May 27, 2014

Survey at the Ethnographic Collection of Philipps-Universität Marburg

The Philipps-Universität Marburg, in Germany, preserves a rich documentation associated to the ethnographic collection. Among the historical documents, the correspondence of German Anthropologist Theodor Koch-Grünberg (1872-1924) is an important source of information for those interested in scientific relations between Germany and Brazil, and also for studying the indigenous peoples of the Amazon.

Koch-Grünberg made four trips to the Amazon (1898, with Hermann Meyer to the river Xingu; 1903-1905, to the river Negro; 1911-1913, to the rivers Branco and Orinoco; and 1924, to the same rivers, in which he died), one of them (river Negro) supported by the Goeldi Museum, in Belém.

On May 23 and 24, 2014, Koch-Grünberg's letters - well organized in 37 folders - were surveyed. We looked for documents related to Jacques Huber and his colleagues of the Goeldi Museum, like Emil Göldi (1859-1917) and Emilia Snethlage (1868-1929). There are some examples bellow.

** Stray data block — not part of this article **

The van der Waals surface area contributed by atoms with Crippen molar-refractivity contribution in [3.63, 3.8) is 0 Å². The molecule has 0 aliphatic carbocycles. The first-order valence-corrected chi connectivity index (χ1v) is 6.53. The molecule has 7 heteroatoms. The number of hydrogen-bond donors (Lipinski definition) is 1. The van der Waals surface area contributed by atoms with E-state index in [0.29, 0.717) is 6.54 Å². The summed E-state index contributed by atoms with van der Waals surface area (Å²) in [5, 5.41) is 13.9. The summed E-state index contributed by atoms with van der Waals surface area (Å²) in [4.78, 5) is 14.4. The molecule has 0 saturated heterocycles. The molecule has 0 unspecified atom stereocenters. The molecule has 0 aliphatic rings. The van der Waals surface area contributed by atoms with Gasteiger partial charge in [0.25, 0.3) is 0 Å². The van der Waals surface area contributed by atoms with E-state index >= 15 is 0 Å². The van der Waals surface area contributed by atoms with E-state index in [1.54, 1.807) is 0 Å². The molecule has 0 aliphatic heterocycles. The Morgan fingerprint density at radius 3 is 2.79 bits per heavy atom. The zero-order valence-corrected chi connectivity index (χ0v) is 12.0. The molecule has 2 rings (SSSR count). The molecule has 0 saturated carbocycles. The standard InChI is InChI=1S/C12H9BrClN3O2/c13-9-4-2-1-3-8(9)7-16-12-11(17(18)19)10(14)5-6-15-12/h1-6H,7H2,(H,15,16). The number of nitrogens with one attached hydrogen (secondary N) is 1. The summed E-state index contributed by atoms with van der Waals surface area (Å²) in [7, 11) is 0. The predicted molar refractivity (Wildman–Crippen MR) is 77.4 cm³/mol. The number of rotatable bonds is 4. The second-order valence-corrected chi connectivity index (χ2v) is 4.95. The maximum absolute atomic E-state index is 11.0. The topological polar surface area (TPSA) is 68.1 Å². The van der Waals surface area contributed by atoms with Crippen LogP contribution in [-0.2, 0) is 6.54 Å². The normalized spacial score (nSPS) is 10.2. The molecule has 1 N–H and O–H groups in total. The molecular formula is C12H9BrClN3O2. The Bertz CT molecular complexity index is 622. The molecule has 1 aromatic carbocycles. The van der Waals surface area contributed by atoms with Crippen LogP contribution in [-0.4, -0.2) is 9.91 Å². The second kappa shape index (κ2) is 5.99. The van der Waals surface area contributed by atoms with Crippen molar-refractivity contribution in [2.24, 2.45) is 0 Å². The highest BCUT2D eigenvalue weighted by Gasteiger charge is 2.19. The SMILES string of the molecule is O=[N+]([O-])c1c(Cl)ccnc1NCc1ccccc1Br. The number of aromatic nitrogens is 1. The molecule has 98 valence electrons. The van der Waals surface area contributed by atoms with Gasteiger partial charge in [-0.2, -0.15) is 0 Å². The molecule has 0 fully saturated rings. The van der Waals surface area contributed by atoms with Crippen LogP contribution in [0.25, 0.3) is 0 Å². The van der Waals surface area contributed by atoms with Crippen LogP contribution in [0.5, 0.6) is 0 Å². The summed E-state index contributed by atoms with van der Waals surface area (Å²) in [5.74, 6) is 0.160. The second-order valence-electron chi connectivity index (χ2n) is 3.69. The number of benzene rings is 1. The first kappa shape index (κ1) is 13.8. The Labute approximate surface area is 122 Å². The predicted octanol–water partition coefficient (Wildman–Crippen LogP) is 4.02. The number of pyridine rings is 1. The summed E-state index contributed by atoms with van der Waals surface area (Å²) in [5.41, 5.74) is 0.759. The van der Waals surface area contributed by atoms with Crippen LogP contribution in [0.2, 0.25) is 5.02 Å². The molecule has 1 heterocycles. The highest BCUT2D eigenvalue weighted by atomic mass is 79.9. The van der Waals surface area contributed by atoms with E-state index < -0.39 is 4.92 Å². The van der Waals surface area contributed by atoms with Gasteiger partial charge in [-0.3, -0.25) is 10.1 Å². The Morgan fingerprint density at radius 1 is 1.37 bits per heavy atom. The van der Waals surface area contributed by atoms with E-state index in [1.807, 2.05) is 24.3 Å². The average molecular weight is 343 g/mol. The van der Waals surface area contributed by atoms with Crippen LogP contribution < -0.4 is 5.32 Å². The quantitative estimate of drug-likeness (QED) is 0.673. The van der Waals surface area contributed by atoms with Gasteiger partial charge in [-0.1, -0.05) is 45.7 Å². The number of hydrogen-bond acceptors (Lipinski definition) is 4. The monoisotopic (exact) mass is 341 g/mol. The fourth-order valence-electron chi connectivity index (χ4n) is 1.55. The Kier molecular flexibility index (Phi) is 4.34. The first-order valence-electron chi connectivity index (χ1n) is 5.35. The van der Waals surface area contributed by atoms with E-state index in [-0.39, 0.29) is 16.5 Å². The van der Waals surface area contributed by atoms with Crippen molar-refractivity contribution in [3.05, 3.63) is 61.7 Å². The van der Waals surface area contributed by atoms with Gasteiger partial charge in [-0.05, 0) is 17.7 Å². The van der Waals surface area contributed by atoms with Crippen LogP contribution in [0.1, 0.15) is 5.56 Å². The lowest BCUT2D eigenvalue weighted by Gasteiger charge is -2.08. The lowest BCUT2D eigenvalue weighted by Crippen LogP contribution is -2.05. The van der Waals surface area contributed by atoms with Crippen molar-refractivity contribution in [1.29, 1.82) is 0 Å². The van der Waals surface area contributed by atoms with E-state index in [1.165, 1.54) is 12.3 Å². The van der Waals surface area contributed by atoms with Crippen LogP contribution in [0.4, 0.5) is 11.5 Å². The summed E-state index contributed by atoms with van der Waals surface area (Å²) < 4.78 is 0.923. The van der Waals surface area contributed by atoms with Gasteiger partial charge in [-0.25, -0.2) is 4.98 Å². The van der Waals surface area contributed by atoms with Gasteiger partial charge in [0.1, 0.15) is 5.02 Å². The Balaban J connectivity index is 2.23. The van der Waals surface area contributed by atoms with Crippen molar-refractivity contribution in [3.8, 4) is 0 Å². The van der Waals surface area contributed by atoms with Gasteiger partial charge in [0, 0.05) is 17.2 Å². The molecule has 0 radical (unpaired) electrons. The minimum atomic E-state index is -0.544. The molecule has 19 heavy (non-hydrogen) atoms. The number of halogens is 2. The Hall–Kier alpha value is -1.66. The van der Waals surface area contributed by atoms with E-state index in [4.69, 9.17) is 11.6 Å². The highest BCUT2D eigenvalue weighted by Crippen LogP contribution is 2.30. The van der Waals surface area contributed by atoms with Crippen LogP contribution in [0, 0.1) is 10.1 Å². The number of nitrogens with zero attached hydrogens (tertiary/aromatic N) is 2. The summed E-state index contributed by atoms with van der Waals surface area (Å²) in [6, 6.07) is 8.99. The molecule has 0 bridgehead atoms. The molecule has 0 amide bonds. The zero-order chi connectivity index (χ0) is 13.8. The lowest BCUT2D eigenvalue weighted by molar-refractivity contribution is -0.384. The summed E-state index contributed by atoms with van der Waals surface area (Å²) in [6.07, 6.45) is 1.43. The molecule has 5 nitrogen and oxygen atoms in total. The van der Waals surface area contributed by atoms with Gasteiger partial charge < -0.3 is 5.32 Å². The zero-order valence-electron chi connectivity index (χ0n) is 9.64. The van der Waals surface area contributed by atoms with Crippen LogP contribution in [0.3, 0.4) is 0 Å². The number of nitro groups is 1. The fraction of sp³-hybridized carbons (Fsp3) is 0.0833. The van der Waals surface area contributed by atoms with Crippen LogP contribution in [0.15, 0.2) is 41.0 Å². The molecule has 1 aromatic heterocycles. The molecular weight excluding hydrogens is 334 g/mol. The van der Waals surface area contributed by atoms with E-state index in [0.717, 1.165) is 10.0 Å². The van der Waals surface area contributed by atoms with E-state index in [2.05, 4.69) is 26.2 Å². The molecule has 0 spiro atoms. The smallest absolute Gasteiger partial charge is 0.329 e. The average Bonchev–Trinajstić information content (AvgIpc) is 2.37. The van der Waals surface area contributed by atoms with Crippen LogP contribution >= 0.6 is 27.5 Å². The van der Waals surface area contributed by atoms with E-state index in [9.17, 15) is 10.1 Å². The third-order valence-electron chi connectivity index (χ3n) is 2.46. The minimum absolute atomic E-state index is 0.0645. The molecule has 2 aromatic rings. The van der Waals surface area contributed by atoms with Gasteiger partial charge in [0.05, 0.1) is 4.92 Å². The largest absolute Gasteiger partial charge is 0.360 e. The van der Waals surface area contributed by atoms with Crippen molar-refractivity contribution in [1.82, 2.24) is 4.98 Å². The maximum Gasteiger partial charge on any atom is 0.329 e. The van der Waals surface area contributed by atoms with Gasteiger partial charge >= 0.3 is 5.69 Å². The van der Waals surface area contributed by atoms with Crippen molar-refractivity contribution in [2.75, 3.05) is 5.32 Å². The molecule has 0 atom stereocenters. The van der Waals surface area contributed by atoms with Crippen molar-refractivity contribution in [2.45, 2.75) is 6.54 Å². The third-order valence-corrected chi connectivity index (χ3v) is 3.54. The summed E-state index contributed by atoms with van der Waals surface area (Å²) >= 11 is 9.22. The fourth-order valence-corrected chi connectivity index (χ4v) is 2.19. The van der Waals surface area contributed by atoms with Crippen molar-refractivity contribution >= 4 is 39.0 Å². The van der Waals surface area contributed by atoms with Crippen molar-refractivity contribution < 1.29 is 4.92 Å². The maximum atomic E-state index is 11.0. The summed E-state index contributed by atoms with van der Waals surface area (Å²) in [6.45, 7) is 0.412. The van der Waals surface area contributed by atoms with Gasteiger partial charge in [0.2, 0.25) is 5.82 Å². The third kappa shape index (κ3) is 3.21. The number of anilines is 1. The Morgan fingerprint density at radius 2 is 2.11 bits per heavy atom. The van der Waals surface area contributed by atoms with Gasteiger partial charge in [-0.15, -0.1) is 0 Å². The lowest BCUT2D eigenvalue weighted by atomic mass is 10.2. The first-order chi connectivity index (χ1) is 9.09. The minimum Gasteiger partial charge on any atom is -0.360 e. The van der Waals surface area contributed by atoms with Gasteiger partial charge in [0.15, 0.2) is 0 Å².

To know more about the Fachgebiet Kultur- und Sozialanthropologie in Philipps-Universität Marburg, please click here. To know more about the ethnographic collection preserved in this Institute, please click here. Information on Koch-Grünberg's archive is here. A reference book on German Anthropologists who worked in the Amazonian region is "Bildungsbürger im Urwald. Die deutsche ethnologische Amazonienforschung (1884-1929)", by Dr. Michael Kraus (2004).

We thank to Dr. Ernst Halbmayer, Dr. Michael Kraus, Dr. Dagmar Schweitzer de Palacios, and Dr. Karin Naase, for their support and kindness.

The present site of Fachgebiet Kultur- und Sozialanthropologie of Philipps-Universität Marburg is a 1491 house, named Kugelhaus. Soon the Institute will move to another place.